Arrange the classroom in a large circle so that all students can view one another. Welcome them all to their first Townhall meeting concerned with the ecotourism initiatives at the Okavango Game Lodge. Before beginning, instruct students to introduce themselves first when they choose to speak-up, and to then present their support, ideas, or concerns, using (but not reading from) their written statements. Encourage them to get into character, even if it means they have to stand up for a perspective that conflicts with their personal stance.
To begin, have 'Rachel' step forward to present her ideas for bringing ecotourism to the Okavango Game Lodge, and from there open discussion to the class: does anyone feel strongly for or against Rachel's plans? Why or why not? Depending on the chemistry of the class, you may need to go in a circle and have each individual do this one-by-one. Or, it may be fine to open it up for random participation. Urge students to speak up if they hear something they would like to respond to (positively or negatively).
In addition, the following questions from the character cases may aid discussion:
Ensure that the following topics have been covered throughout the townhall:
Benefits of ecotourism:
Tensions and challenges:
Introduction: Each group will revisit the definition of ecotourism. Write definitions on the board.
Context for students: Have each student read the following.
Ecotourism in the Delta:
The Okavango Delta, one of the largest inland deltas in Africa, lies in northwest Botswana, a sparsely populated country in southern Africa with just over 2.2 million residents across a territory the size of France (CIA 2017). This UNESCO World Heritage Site floods during the dry season, transforming the brown, arid landscape into a lush, nutrient-rich oasis, providing water for countless animals and plants during the arid winters (UNESCO 2017). This wetland system is largely untouched by human development, with restrictions on permanent settlements.
In the last two decades, the national government in Botswana has become dedicated to ensuring that the massive tourism industry has a small footprint on the delta it depends on (Botswana Tourism Organization 2013). Note that such motivations for a national ecotourism program are indicative of anthropocentric ecotourism; the government has a utilitarian view of nature as instrumental to maintaining levels of tourism. (This makes sense, as travel and tourism contributed to 8.5% of the nation’s GDP in 2014 with projected increases around 5% per year through 2025 (World Travel and Tourism Council 2015).) However, such values and motivations may not be replicated on the local scale.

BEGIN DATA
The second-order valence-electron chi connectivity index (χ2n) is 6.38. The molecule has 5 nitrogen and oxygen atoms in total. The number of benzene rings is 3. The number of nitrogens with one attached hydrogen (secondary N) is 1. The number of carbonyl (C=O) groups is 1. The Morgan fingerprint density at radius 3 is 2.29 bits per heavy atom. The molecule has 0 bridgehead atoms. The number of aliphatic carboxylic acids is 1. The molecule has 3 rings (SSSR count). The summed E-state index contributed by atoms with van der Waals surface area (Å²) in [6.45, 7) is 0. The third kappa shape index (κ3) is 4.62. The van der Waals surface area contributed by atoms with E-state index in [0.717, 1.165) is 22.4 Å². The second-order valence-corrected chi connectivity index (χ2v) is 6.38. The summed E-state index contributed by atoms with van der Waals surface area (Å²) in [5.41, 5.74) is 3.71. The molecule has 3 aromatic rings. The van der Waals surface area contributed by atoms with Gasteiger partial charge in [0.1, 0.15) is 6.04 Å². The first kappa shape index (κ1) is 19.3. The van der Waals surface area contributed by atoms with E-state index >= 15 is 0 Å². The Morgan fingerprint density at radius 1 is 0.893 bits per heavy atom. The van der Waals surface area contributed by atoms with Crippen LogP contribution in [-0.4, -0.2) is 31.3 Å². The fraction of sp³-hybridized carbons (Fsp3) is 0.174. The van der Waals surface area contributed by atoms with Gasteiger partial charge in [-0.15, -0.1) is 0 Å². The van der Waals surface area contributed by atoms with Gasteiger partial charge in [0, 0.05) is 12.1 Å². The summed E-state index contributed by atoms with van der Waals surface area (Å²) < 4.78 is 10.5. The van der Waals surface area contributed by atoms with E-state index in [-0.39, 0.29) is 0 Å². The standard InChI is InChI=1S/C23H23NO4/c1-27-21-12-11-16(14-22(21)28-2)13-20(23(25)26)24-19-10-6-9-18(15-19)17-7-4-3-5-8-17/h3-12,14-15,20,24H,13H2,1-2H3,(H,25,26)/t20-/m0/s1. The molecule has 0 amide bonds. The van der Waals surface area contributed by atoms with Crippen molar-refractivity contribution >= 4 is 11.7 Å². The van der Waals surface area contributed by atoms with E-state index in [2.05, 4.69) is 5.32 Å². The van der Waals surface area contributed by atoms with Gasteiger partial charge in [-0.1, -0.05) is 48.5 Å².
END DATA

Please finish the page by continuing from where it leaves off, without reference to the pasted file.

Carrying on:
In 2002, as part of the Botswana National Ecotourism Strategy, the national government launched an Ecotourism Certification System, “designed to encourage and support responsible environmental, social, and cultural behavior by tourism businesses and make sure they provide a quality, eco-friendly product to consumers.” According to this certification system, ecotourism must be sensitive to natural and cultural heritage with opportunities for biodiversity conservation and economic development. Thus, development initiatives for local communities are required to be integrated at the outset of all certified ecotourism projects (Stevens and Jansen 2002). Through this program, lodges and hotels are expected to minimize negative impacts on their social, cultural, and environmental surroundings, ensure equitable distribution of benefits to their host communities, invest part of their revenue in conservation, provide educational programming for guests and locals, and provide a “quality” experience to guests.
Green: This is the basic entry level and reflects all of the mandatory criteria that are necessary for all facilities to be considered for certification. The standards for this level deal primarily with the environmental management systems of the facility.
Green+: This level has additional requirements and is of a higher standard than the Green level.
Ecotourism: This level upholds the principles of ecotourism, as stated in the Botswana National Ecotourism Strategy (2002) and defines those facilities that have met all the principles of ecotourism. The level reflects the facilities’ commitment to and involvement with local communities in tourism development, nature conservation, environmental management and interpretation of the surrounding environment to the guests.
Reflection. Discuss as a group:
Ask students to draw up a short list of (2-3) ethical questions representative of the core issue(s) in the ethical disagreements about ecotourism. Potential points:
Instructor note: Some find it is helpful to frame ecotourism practices as “deep” or “shallow,” with the acknowledgement that such classifications are fluid and gradated (Acott et al. 1998). Deep-ecotourism practitioners view the natural world as intrinsically valuable. They are ecocentric, and encourage first-hand experiences with nature and culture. Shallow-ecotourism is more utilitarian; a healthy environment is valued as a driver of visitation. Such a framework acknowledges the array of motivations and practices you might find among eco-tourism projects, but the terms “deep” and “shallow” are normative, and thus it would be more neutral so simply use the labels “ecocentric” and “anthropocentric” ecotourism, again with the understanding that the classifications are fluid and gradated.
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The International Ecotourism Society:
The Nature Conservancy:
Botswana Ecotourism Certification System: